The Green Noose

  • Despite academics, politicians, and international organisations recognising that the UK is facing a housing crisis, it is currently far less developed than many imagine, especially when compared to similar countries. Indeed, only two members of the EU 27 have less built environment per capita than the UK: the Netherlands and Cyprus. 90% of land in England remains undeveloped, and just 0.5% would be required to fulfil this decade’s housing needs.
  • Green Belts are not the bucolic idylls some imagine them to be; indeed, more than a third of protected Green Belt land is devoted to intensive farming, which generates net environmental costs.
  • The concept of ever-expanding urban sprawl is mistaken and pernicious. In addition, Green Belts can give rise to “leap-frog development”, where intermediate patches of land are left undeveloped due to restrictions, a phenomenon indistinguishable from what many understand urban sprawl to be.
  • By encouraging urban densification, Green Belts take green space away from those places where it is most valued. Each hectare of city park is estimated to be of £54,000 benefit per year, compared to a mere £889 per hectare for Green Belt land on the fringe of an urban area.
  • There are substantial welfare costs of Green Belts. They have made accommodation more expensive and smaller, increased costs for businesses (especially relative to other European cities), and have contributed to the volatility of house prices.
  • The avenue of reform we favour is the complete abolition of the Green Belt, a step which could solve the housing crisis without the loss of any amenity or historical value – if only politicians and planners had the courage to take it.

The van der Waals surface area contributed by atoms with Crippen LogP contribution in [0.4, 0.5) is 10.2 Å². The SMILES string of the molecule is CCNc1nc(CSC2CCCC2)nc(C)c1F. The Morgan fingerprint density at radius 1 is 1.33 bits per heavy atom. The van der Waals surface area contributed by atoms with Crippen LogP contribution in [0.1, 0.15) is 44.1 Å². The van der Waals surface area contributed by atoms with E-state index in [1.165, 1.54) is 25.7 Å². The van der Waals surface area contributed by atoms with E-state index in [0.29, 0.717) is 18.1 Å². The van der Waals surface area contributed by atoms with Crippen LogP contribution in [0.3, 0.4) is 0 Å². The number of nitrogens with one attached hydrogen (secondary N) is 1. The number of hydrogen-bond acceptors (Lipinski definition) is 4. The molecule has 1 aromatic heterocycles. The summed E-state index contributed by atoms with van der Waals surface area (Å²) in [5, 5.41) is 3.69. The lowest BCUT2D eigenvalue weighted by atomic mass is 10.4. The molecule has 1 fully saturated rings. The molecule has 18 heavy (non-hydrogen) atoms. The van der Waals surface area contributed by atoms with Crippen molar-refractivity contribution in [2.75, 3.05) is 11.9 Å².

• Failing this, we conclude that removing Green Belt designation from intensive agricultural land would also enable the building of all the housing required for the foreseeable future, and could help ameliorate the catastrophic undersupply of recent decades.
  • In the short term, simply removing restrictions on land 10 minutes’ walk of a railway station would allow the development of 1 million more homes within the Green Belt surrounding London alone.

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Wind Power Reassessed: A review of the UK wind resource for electricity generation

The UK wind debate assumes that wind farms operate at roughly their average output most of the time. According to Dr. Capell Aris’ new paper produced in concert with the Scientific Alliance this is not true. Power comes only extremely intermittently and variably and there are long periods of negligible efficiency in the long winter months when power is most needed. A 10GW wind fleet would need approximately 9.5GW of fossil capacity to guarantee its output.

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Parliamentary Snapshot: MPs on Entrepreneurship

Members of Parliament may talk a good talk about their desire to support entrepreneurship in the UK, but in practice there are multiple, competing policy options open to them – whether this is increasing tax breaks, spending more in various ways or cutting regulation. Due to the limited time and resources available to government it matters where the sympathies of our representatives lie within the context of the current policies already in force. Parliamentary Snapshot: MPs on Entrepreneurship is the first survey to uncover the views of MPs on policies impacting entrepreneurs, providing useful insights on the opinions and working knowledge of the House of Commons.

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Quids In: How sterlingization and free banking could help Scotland flourish

An independent Scotland using the pound outside of a currency union would have a more stable financial system and economy than it has now or than a currency union could provide, argues Sam Bowman. ‘Adaptive sterlingization’ – a combined policy of unilateral use of GBP without a formal currency union and reform of Scottish banking regulations – would reduce risk-taking and increase competition in banking, significantly reducing the prospect of large-scale bank panics and financial crises. The ‘dollarized’ economies of Latin America – Panama, Ecuador and El Salvador – provide strong modern-day evidence that banking systems do better without central lenders of last resort.